At one point last week I got so desperate for blogging assistance that I rounded a few likely people up. I’d like to say that Danny Weston volunteered his services, but in actual fact it was a ‘pal’ of his who made him ‘speak up.’ If he hadn’t, I’d have forced him. I mean, if he’d been anywhere near. I hope he isn’t – wasn’t – but since I don’t know this Weston chap, I can’t be sure. As long as he keeps that creepy Mr Sparks away from me!
“They say the devil has all the best tunes. That may be the single thought that fuelled my debut novel, The Piper.
Looking back, it’s hard to say exactly where the idea came from. I know I wanted to write a good old-fashioned ghost story and at the back of my mind, I was thinking about The Pied Piper of Hamelin; that much misunderstood tale that had the greedy burghers of a German town paying the ultimate price for double-crossing its eponymous hero.
And I thought about an old saying that I’d heard many times, but rarely paused to consider fully.
‘Who pays the piper calls the tune.’
So, I decided, my story would involve music. It would involve water. And it would feature a supernatural presence that has returned over the centuries to seek its revenge. Scaring people with mere words on paper is a real challenge. I knew that I needed to find a suitable landscape in which to set my story and I found it in Romney Marsh, that bleak almost treeless wilderness down on the South coast, replete with streams, lakes and canals. After some research, I found out about a church, St Leonard’s in Hythe, one of only two in the UK that house an ossuary – a place where bones are stored. As soon as I read about what was stored down in ‘the crypt,’ I knew it would feature in my story.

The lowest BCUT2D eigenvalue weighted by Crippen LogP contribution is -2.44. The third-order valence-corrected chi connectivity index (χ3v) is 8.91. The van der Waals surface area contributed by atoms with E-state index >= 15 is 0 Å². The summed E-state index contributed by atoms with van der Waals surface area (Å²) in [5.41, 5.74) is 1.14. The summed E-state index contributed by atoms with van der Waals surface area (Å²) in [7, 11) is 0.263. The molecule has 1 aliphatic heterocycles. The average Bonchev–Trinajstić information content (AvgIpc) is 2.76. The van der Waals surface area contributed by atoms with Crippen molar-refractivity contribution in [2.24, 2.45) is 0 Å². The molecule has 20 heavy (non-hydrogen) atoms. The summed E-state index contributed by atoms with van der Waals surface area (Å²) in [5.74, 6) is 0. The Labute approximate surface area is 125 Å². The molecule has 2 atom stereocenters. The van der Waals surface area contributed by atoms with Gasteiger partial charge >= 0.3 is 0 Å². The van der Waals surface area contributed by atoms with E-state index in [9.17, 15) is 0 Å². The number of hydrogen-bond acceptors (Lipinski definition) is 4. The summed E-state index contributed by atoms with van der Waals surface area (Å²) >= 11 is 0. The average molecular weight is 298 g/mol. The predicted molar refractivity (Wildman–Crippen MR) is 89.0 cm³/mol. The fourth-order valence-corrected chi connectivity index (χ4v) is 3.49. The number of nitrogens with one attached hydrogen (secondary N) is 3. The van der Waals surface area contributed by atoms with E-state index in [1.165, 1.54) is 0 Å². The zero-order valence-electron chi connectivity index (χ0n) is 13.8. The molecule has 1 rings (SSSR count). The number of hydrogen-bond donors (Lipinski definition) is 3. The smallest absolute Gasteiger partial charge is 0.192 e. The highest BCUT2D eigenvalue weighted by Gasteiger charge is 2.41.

I decided early on that I also wanted to set the book in the past, merely because it seemed easier to convince an audience of ghostly happenings back in the day, rather than the perfectly lit interiors of the present. I focused on two time periods – the early 1800s and the eve of World War Two. My lead characters, I decided, would be evacuees, a fourteen-year-old boy, Peter and his seven-year-old sister, Daisy, exiled from their home in Dagenham and sent out into the countryside to face a terror that is centuries old. When I learned that this mass exodus, which involved 3.5 million children, was actually called ‘Operation Pied Piper,’ I realised that I had just been handed something that felt very much like a perfectly-wrapped gift. I had to use it.
In early October my new book, Mr Sparks will be released. The eponymous character is not human. He is a ventriloquist’s doll. He’s been around for a long time… a very long time. He tells everyone he meets that he used to be a real boy and quite frankly, his talents exceed those of the various ‘operators’ he’s picked up along the way. His latest sidekick is a young Welsh boy called Owen, who finds himself going to places he doesn’t really want to visit. The same places where I intend to take my readers.
Once again, I’m riffing on a classic fairy tale here; in this case Carlo Collodi’s Pinocchio. And once again, my aim with these particular words on paper is to make the reader feel uneasy… unsettled… and dare I say it? Scared.
Have I succeeded? We’ll have to wait and see.”